Enterprise security’s ever expanding requirements

  • An overconfidence among network professionals can leave systems vulnerable to attack.

  • Survey results suggest that many organizations' security plans from just a short time ago may already be obsolete.

  • Continuous assessment may be beyond an organization's abilities, but security specialists can help.

The world of business security changes constantly. The use of technology (and the accompanying business requirements) is expanding, and technical providers are shifting. To deliver products and services, it takes an aligned ecosystem, not a business running in isolation as was the case in the past. Following are a few reasons and reminders why you need a continuous assessment of your security vulnerabilities in today’s technology landscape.

An illusion of control can leave systems vulnerable

Even for in-house data protection, many known vulnerabilities are left unaddressed. In a 2014 paper from BitSight® titled “Continuous Third-Party Security Monitoring,” a surprising level of overconfidence among network protection professionals was evident. This illusion of control is potentially leaving systems vulnerable to attack. Of the surveyed IT decision makers, 59 percent indicated a desire to track and monitor. “Yet across those same (respondents), an average of only 22 percent were tracking with monthly or greater frequency,” the paper reported.

The study found over 70 percent of the organizations that fell into this subset were still vulnerable to the POODLE exploit in the SSL 3.0 encryption protocol, and another 38 to 51 percent were susceptible to the FREAK vulnerability. Both are known issues that already should have been addressed. This is evidence that even security plans from just a short time ago may be obsolete.

BYOD and IoT bring new challenges

Business data is being shared across more types of devices, including mobile phones and tablets with today’s Bring Your Own Device (BYOD) trend. These devices are easily lost or misplaced, which can leave data exposed to vulnerabilities. The information flow is also expanding to embrace a range of systems defined by the Internet of Things. The expanding business relationships and new technical tools increase the security attack surface. It is not enough to just protect your in-house data; the understanding, assessment, and projection effort needs to encompass the breadth of those that generate and consume the business’ information.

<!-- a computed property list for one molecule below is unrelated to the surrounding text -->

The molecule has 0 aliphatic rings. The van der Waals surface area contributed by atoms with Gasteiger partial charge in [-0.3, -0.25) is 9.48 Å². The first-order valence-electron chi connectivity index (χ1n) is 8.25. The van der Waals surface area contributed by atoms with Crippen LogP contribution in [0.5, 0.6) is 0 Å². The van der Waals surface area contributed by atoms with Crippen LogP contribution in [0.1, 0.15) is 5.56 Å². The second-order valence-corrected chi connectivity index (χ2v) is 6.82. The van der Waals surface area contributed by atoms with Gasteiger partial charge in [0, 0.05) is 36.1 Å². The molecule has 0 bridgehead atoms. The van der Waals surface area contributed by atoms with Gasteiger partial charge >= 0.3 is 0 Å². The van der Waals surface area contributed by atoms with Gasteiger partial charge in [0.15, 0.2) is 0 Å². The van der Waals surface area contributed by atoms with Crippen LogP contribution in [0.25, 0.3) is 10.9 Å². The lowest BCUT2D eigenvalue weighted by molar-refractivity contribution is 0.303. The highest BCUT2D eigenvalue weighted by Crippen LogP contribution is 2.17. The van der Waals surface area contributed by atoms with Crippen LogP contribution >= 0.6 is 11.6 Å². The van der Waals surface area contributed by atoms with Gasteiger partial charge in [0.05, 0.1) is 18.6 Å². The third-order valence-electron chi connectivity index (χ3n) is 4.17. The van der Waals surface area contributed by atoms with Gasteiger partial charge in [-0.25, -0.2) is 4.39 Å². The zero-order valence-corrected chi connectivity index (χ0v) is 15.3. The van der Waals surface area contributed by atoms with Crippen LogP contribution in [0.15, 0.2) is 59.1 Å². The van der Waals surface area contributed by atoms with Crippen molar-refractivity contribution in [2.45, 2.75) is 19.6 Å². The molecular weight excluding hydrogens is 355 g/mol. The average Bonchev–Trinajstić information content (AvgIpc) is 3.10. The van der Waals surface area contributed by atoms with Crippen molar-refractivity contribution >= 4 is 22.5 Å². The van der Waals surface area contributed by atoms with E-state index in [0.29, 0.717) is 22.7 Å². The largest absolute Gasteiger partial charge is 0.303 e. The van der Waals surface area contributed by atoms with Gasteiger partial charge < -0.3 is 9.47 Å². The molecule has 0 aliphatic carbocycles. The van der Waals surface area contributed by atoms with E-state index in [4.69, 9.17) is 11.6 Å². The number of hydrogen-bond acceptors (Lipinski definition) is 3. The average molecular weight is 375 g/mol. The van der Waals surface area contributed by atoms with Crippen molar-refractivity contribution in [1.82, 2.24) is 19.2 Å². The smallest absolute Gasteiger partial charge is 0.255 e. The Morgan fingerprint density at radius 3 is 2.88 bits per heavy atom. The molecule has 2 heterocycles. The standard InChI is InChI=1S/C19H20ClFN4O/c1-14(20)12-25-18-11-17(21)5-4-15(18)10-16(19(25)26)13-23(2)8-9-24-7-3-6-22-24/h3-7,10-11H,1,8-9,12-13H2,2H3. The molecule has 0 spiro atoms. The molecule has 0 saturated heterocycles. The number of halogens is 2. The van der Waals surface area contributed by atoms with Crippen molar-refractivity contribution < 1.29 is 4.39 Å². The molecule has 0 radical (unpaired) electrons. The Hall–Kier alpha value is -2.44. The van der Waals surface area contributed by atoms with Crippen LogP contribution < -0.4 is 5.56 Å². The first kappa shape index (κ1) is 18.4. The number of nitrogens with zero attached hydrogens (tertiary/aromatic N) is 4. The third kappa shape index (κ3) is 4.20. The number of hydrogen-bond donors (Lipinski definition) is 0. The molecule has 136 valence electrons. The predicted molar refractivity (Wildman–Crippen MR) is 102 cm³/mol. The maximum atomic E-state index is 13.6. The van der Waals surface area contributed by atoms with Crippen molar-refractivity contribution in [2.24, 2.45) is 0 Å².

Security requires a proactive, structured approach

Some data needs to be encrypted at rest, as well as while on the move. It may seem that funds spent on security need to expand exponentially with the risks, but that’s not reasonable. Instead, a structured approach to understanding the importance of the data and how it is controlled is necessary. Not all data in the organization should be treated the same way; a triage approach is required.

Security needs to be assessed continuously and revised at least once a year. For a business to work, it requires reliable, timely, and secure information flow, and that may be beyond an organization’s current security planning. Network security consulting specialists may be required.

For more information on how AT&T can help with your enterprise’s security, visit AT&T Network Security.


Charlie Bess is an independent IT Consultant. He is the author of this blog and all opinions are his own. AT&T has sponsored this blog post.



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